The COVID pandemic has many asking if there might be a ‘better life for us outside of capitalism’, says the award-winning ecological economist and writer, Tim Jackson, a September guest on Inside Ideas.
The Director of the Centre for the Understanding of Sustainable Prosperity (CUSP) at the University of Surrey since 2016, where he is also Professor of Sustainable Development, Tim was previously the Economics Commissioner for the UK Sustainable Development Commission, where his work culminated in the publication of Prosperity without Growth, which was named the Financial Times ‘book of the year’ in 2010, and has subsequently been translated into 17 languages. His latest book, published this year, is called Post Growth – life after capitalism.
Do not forget these people who came before, not because they will overshadow you but because they will support you.
At the heart of a post growth economy, Tim says, lies the need for balance, that sweet spot of life people have been thinking about more deeply while at home during the pandemic.
“Health is a very good metaphor for what we mean by prosperity, because health really is a kind of balancing act,” he said. “It’s about the balance between having too little and too much; it’s about the balance between self and other; it’s about the balance between continually innovating and being bedded in tradition. And these balances that we had to learn and re-learn through the pandemic in our lives are also important in thinking about what prosperity is, what the economy should be doing and how there might be a better life for us outside of capitalism.”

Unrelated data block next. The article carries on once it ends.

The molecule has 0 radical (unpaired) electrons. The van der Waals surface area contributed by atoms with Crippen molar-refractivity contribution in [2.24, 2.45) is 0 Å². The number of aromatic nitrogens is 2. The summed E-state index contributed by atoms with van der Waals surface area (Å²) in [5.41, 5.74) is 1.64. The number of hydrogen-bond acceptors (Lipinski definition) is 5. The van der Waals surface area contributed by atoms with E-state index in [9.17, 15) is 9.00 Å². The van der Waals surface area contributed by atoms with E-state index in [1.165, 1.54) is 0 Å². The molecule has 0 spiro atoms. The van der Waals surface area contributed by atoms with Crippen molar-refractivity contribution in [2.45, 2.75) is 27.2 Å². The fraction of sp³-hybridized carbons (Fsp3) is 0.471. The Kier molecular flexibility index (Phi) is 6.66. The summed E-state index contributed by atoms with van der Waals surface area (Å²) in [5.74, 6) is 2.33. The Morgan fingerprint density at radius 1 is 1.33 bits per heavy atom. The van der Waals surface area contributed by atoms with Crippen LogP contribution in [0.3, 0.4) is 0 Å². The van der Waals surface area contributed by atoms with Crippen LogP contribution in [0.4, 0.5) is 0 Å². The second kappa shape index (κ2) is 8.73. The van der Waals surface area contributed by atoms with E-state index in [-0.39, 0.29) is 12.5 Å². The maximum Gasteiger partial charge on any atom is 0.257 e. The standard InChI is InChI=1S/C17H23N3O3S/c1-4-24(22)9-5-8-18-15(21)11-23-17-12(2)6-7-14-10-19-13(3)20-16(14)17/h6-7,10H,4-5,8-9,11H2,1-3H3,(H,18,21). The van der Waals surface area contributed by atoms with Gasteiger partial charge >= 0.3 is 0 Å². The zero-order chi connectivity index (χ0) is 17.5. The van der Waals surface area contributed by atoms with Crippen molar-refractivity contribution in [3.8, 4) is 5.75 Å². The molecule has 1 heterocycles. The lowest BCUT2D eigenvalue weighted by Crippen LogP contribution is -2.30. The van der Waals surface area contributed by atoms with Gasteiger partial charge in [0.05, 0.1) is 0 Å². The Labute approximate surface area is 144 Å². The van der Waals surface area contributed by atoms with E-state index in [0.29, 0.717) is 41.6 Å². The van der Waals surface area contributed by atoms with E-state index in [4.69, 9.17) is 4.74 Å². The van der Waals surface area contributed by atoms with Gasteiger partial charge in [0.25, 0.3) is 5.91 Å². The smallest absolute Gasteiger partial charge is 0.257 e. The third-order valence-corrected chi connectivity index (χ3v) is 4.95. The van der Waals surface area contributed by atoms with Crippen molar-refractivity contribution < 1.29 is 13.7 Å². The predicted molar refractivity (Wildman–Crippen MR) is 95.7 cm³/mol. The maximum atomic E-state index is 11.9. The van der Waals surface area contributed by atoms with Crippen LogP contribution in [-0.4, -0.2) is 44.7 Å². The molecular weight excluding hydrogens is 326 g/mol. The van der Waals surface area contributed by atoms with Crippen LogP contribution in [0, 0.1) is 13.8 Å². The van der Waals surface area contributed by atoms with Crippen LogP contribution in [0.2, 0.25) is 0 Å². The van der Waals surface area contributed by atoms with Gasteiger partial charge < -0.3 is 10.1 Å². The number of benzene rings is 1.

He continued: “Behind all that there’s this interesting lesson for us, that we think what we want is some kind of empty relaxing space where everything is provided for us and everything is materially comfortable and actually there’s something else that is more important to us. And in learning that lesson through the pandemic, I think it is something that we can take forward in understanding how society may change and how we might actually construct meaning and purpose beyond the consumer society that really just stopped when the pandemic struck.”
Part of this reimagining, he told me, can come from believing in the value of a collective purpose, rather than in a dog eat dog mentality.
“We’re not just about competition, we’re equally about cooperation and collaboration and it’s a fantastic way of rethinking who we are, and it also opens up all these new possibilities for us. If we buy the capitalist myth that everything is a struggle for existence, in which only the fittest survive, then we lock our vision of humanity down into this narrow cage.”
Do not forget your elders
In shifting to this new world there is still much to learn from those who have gone before, the Professor often tells his students.
“It’s people’s stories that really motivate me, that connect me to ideas and all the ideas we have were the ideas of people, those people had lives and all of those lives had their own characteristics, and so embedding the life and the story together, in some ways, is a bit of a device, but it’s a very effective device because it is to people that we relate. So you can do all the concept and theory and all the textbooks that you like but it doesn’t necessarily reach people.”
Jackson added: “You’re not in a vacuum. You’re not in the wilderness, these ideas and the people who had them, to some extent their spirit lives on through those ideas, their influence is important to you. And in a world dominated by the likes that you get on Twitter you’re inclined to forget that ideas have depth, and they have history, and they have biography, and they have personality. And I find that sometimes with my students that they, perfectly understandably, want to make their mark but what I say to them is ‘do not forget your elders. Do not forget these people who came before, not because they will overshadow you but because they will support you and they will be a part of the resource through which your work will become richer.”
The pandemic stopped the world and the big question now, as we sit at the crossroads, is where should it go next? And as the attention turns to the different futures up for grabs I am delighted to welcome Tim on to the show to explore the many exciting routes that might lie ahead.